What You Choose to ‘Not Be’
- August 2, 2016
- Posted by: Reena Saxena
- Category: Thinking Maps
You are the Average of the 5 People You Spend the Most Time With
I start listing down all the people that I have known since childhood – family, teachers, friends, neighbors, classmates, colleagues, clients and alumni of different institutions. And there I go in search of people who averaged me out.
1. The Red List
I took a red pencil and crossed the names of all the people that I dislike. I choose not to think about them.
2. The Purple List
My purple pencil was reserved for the people I did not like, but needed for survival. I had to pretend to be cordial. There was no choice. Your boss and domestic help could both fall in this list.
3. The Blue List
Next, came a blue pencil to cross the people I do not actively like, but choose to interact with, being part of the same family or work set-up. Civility is the word here, not Need.
4. The Grey List
Then, I picked up a grey one, and just obliterated the cells. There were so many whom I neither liked nor loathed. I could live my life well enough, without them, and I do not see a need to acknowledge their existence.
5. The Black List
Now, I chose the thickest, blackest, darkest pencil possible, which could provide the highest degree of contrast to the white background of the template. These were the people I loved to loathe, but they lent meaning to my life, by juxtaposition. I have sworn never to be like them. They are the scum of humanity, but their existence highlights the ‘nobility’ of my existence. Maybe, they draw similar solace from my existence.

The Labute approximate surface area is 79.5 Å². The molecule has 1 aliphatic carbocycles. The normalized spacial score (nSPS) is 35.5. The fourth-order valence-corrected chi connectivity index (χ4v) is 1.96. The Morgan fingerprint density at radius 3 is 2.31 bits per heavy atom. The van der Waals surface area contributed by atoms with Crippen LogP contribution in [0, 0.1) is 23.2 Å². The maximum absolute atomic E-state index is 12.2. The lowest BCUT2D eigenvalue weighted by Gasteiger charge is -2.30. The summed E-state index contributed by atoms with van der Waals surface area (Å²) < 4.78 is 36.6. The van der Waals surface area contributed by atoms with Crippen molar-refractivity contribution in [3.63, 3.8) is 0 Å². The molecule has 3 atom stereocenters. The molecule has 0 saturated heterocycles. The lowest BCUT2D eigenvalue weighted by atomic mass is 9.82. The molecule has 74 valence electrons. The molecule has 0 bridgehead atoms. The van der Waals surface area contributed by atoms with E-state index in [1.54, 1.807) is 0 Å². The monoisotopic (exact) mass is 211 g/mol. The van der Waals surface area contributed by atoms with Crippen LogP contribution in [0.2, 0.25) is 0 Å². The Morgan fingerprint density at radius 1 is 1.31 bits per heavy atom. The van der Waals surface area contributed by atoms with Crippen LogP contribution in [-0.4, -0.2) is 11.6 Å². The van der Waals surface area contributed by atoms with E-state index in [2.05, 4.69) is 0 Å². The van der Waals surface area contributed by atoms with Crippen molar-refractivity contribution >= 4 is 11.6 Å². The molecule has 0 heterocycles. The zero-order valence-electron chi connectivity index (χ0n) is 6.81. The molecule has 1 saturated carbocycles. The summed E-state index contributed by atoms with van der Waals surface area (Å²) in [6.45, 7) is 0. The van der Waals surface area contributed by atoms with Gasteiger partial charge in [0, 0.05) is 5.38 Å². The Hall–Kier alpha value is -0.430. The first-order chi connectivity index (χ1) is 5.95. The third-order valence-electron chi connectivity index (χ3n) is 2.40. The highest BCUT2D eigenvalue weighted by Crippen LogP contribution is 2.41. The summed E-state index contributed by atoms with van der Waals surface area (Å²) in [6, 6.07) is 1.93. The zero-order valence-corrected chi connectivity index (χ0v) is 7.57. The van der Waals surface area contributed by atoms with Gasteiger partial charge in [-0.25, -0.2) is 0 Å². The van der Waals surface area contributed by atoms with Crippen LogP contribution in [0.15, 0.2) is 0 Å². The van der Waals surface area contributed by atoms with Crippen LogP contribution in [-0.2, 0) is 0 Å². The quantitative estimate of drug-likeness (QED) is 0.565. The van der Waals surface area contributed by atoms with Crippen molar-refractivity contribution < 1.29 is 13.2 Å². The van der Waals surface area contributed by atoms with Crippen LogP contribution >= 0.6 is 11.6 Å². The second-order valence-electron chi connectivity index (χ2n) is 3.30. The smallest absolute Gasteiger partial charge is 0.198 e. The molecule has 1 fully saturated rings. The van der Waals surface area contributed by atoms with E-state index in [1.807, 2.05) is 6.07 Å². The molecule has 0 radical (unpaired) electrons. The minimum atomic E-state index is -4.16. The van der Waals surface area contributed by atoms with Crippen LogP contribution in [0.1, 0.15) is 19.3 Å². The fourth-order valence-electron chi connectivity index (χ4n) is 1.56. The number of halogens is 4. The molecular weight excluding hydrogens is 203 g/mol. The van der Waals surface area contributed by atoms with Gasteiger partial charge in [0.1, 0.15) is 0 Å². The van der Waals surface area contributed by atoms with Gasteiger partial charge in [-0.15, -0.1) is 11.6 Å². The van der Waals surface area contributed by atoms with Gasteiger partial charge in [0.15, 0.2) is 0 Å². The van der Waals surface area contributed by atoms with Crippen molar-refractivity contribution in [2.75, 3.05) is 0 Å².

6. The Golden List
These are the people whom I love, admire and respect. Tell me the names of people you consider to be your mentors, and I will write your Vision, Mission and Values statement of your life. The catch is, they may not be people you have met, or you know on a one-to-one basis. Deities, authors, philosophers, social activists, political leaders and public figures could all figure in this list.
The Golden List is created after an elaborate elimination process, of choosing what and who you Do not want in your life.
The Power of Filters
Have you heard the following conversation, at the coffee machine or water cooler in the office?
“I just saw the promotion list. X’s name does not appear, despite the mega success of his project”.
“I would be damned, if his name had appeared. He told the boss what he (the boss) was doing wrong. One has to know better, I say”.
A throaty chuckle is heard, followed by the quick exit of some embarrassed faces.
X is seen as both competent and foolish. It depends on the filter applied. Some people present there have chosen to ‘not be poor or less successful’, and some have chosen to ‘not be dishonest or a liar’. And those choices have made them whatever they are. They choose to see X with the lens that they have crafted so cleverly, given their unique experience in life.
The Top Five are not the people in my physical vicinity, but those about whom I think, and use those thoughts to make my choices. And they figure either in the Golden or Black List.